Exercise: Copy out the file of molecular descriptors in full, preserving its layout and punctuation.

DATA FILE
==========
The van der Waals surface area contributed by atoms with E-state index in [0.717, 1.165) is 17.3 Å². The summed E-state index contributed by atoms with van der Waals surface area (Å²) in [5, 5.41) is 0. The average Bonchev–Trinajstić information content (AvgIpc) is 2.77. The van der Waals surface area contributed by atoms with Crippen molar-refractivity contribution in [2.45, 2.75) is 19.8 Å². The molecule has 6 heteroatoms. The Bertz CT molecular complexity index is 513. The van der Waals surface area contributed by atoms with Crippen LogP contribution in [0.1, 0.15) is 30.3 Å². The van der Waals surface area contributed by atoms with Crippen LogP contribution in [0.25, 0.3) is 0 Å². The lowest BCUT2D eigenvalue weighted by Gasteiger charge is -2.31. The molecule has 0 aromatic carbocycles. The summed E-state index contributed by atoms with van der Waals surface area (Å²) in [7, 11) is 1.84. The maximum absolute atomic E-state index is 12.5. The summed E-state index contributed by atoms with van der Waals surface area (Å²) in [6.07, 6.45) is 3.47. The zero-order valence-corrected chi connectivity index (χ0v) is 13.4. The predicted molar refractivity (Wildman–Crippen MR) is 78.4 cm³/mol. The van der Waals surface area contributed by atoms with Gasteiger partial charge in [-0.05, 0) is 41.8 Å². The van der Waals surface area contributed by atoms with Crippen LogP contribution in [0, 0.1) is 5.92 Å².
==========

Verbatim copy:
The van der Waals surface area contributed by atoms with E-state index in [0.717, 1.165) is 17.3 Å². The summed E-state index contributed by atoms with van der Waals surface area (Å²) in [5, 5.41) is 0. The average Bonchev–Trinajstić information content (AvgIpc) is 2.77. The van der Waals surface area contributed by atoms with Crippen molar-refractivity contribution in [2.45, 2.75) is 19.8 Å². The molecule has 6 heteroatoms. The Bertz CT molecular complexity index is 513. The van der Waals surface area contributed by atoms with Crippen LogP contribution in [0.1, 0.15) is 30.3 Å². The van der Waals surface area contributed by atoms with Crippen LogP contribution in [0.25, 0.3) is 0 Å². The lowest BCUT2D eigenvalue weighted by Gasteiger charge is -2.31. The molecule has 0 aromatic carbocycles. The summed E-state index contributed by atoms with van der Waals surface area (Å²) in [7, 11) is 1.84. The maximum absolute atomic E-state index is 12.5. The summed E-state index contributed by atoms with van der Waals surface area (Å²) in [6.07, 6.45) is 3.47. The zero-order valence-corrected chi connectivity index (χ0v) is 13.4. The predicted molar refractivity (Wildman–Crippen MR) is 78.4 cm³/mol. The van der Waals surface area contributed by atoms with Gasteiger partial charge in [-0.05, 0) is 41.8 Å². The van der Waals surface area contributed by atoms with Crippen LogP contribution in [0, 0.1) is 5.92 Å².